As a senior partner at Schaffer Consulting with more than 30 years of experience restructuring and reorganizing large and small businesses, Ron Ashkenas has seen the good, bad and ugly ways of firing an employee. Working alongside Jack Welch to completely restructure GE in the 1980s, Ashkenas witnessed how making a company leaner and more efficient meant letting many types of employees go, and he knows how and when to do it right.
In general, when is firing an employee appropriate?
Firing an employee is a process, not a single act. It’s appropriate when you have gone through that process. It’s not a matter of how many chances you give. All employees need certain levels of performance, and you have to be clear about the performance level needed. If employees are not able to operate at a level of performance that’s appropriate, they should get a certain amount of feedback to help them get better. If that feedback doesn’t help, they have to have some sort of a warning or be put on notice of what needs to be done to get better. If that still doesn’t work, it may be appropriate to let them go.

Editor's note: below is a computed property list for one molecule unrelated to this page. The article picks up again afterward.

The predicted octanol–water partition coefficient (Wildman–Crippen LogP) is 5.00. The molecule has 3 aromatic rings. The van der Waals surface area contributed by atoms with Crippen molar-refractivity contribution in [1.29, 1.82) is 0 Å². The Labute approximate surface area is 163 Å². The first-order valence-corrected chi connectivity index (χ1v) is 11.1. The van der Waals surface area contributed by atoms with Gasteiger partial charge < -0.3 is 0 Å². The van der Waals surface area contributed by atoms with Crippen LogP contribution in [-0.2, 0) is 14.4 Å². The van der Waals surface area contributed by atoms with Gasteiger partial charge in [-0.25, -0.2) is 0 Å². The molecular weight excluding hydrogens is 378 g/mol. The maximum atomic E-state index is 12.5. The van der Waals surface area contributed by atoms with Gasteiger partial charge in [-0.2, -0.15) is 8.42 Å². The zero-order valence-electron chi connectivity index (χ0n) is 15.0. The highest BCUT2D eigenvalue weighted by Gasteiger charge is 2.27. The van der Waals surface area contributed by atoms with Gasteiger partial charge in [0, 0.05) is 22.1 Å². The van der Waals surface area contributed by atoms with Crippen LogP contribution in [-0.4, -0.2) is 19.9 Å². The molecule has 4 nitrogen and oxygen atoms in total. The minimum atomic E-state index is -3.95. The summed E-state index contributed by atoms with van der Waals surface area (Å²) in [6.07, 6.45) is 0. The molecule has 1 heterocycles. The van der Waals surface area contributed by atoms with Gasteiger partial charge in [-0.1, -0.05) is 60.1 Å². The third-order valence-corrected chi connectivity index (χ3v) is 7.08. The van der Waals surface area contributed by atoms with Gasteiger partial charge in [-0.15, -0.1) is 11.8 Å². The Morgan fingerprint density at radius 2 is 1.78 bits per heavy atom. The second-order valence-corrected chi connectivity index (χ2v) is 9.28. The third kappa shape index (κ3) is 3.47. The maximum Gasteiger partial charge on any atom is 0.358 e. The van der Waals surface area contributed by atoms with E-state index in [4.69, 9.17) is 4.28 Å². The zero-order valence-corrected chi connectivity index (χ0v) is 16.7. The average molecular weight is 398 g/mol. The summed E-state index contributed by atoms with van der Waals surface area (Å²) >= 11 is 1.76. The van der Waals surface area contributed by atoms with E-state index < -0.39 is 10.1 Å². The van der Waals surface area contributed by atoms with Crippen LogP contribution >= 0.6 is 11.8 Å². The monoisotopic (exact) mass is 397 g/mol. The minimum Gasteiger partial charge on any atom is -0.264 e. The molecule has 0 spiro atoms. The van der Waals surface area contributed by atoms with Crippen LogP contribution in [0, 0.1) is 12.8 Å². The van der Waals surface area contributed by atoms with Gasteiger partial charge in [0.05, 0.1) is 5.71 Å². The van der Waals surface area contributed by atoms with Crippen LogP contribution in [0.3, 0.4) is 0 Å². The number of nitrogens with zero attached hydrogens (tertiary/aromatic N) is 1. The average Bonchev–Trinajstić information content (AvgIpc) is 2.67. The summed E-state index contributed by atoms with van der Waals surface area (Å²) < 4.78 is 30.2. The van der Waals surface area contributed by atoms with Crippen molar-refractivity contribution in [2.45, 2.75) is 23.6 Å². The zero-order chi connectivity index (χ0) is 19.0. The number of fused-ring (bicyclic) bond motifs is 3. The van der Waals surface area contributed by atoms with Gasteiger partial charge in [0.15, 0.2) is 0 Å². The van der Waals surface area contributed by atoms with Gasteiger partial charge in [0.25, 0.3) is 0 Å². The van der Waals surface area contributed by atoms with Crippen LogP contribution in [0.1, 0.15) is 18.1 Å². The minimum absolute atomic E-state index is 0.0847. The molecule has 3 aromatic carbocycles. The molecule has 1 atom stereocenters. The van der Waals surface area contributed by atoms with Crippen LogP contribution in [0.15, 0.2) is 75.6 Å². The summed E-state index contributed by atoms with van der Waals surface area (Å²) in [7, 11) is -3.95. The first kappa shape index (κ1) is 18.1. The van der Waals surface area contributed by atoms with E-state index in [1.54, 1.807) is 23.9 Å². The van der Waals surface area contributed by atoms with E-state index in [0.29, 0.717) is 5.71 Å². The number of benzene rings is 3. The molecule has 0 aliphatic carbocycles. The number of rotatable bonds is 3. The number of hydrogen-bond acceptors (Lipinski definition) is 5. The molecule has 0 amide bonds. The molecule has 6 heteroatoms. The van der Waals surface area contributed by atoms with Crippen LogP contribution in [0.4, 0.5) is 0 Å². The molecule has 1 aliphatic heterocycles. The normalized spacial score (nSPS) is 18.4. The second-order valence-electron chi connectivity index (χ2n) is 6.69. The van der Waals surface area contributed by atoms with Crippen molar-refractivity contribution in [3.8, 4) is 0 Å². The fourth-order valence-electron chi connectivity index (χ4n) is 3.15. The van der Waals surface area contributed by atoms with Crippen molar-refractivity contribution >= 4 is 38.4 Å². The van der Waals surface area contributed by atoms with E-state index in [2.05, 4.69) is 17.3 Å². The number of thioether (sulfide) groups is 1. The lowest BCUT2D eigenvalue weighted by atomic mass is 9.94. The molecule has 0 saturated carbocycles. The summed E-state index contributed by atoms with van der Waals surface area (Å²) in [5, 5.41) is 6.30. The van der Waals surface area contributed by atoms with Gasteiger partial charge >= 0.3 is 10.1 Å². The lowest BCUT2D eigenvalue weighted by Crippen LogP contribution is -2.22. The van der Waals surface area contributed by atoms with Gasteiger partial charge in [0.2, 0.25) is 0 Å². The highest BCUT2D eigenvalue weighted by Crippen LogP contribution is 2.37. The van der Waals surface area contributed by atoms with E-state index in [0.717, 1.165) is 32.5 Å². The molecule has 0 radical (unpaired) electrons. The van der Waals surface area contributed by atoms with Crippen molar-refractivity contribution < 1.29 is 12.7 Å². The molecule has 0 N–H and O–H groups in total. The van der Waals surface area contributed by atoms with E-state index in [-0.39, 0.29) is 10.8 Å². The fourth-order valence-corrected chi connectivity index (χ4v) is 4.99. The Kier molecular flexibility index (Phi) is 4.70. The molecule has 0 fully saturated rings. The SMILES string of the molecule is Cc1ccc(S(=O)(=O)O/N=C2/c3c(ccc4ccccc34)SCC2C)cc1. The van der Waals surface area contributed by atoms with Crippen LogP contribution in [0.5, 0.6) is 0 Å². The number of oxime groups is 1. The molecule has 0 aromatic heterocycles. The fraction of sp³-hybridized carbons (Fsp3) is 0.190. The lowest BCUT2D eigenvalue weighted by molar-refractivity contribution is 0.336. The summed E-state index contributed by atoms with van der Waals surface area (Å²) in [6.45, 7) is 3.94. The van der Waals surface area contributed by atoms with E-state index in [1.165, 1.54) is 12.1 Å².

Where do you usually see that disconnect between expectations and performance?
Usually when firing an employee, it’s a matter of mismatch between the employee’s skills and abilities and what’s needed in the job. That’s usually discovered through a process that happens over time with the right measures. Another less common issue is when an employee’s attitude or some sort of an inappropriate behavior, which might be an illegal issue or fraud, is destroying the morale of the workplace.
What’s the most common mistake you see happening during the firing process?
The first common mistake is not going through the process — not giving the person the right kind of feedback, not giving a warning, not having set time frames, not having a discipline about it and not documenting the issue. Not going through that process over time is bad for the employee and for the manager or the company. It opens [the employer] up to lawsuits or unfair practices. It’s also not good for the employee. If it’s clear this is not a good match between the employee’s skills and abilities and the job, [the employer] should give time for the employee to find something else. There may be another opportunity in the same company.
What is the most common impetus for that mistake?